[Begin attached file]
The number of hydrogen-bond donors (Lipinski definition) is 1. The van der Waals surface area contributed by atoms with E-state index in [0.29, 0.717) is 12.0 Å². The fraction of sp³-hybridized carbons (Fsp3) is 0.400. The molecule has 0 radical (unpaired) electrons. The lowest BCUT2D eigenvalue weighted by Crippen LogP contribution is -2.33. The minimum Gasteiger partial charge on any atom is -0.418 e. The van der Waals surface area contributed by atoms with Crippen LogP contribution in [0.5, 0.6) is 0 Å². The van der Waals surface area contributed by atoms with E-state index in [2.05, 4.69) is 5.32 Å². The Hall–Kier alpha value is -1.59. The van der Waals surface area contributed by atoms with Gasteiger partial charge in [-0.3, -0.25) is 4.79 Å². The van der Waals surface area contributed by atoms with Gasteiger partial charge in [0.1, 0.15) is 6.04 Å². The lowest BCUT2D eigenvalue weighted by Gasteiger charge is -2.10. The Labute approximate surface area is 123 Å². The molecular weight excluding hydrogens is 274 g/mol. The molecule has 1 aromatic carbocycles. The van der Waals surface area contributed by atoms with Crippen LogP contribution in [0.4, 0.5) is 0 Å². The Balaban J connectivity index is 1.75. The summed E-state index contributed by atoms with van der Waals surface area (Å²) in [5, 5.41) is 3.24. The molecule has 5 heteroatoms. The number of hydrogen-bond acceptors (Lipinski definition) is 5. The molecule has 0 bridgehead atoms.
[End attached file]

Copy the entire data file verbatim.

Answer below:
The number of hydrogen-bond donors (Lipinski definition) is 1. The van der Waals surface area contributed by atoms with E-state index in [0.29, 0.717) is 12.0 Å². The fraction of sp³-hybridized carbons (Fsp3) is 0.400. The molecule has 0 radical (unpaired) electrons. The lowest BCUT2D eigenvalue weighted by Crippen LogP contribution is -2.33. The minimum Gasteiger partial charge on any atom is -0.418 e. The van der Waals surface area contributed by atoms with Crippen LogP contribution in [0.5, 0.6) is 0 Å². The van der Waals surface area contributed by atoms with E-state index in [2.05, 4.69) is 5.32 Å². The Hall–Kier alpha value is -1.59. The van der Waals surface area contributed by atoms with Gasteiger partial charge in [-0.3, -0.25) is 4.79 Å². The van der Waals surface area contributed by atoms with Gasteiger partial charge in [0.1, 0.15) is 6.04 Å². The lowest BCUT2D eigenvalue weighted by Gasteiger charge is -2.10. The Labute approximate surface area is 123 Å². The molecular weight excluding hydrogens is 274 g/mol. The molecule has 1 aromatic carbocycles. The van der Waals surface area contributed by atoms with Crippen LogP contribution in [0.4, 0.5) is 0 Å². The Balaban J connectivity index is 1.75. The summed E-state index contributed by atoms with van der Waals surface area (Å²) in [5, 5.41) is 3.24. The molecule has 5 heteroatoms. The number of hydrogen-bond acceptors (Lipinski definition) is 5. The molecule has 0 bridgehead atoms.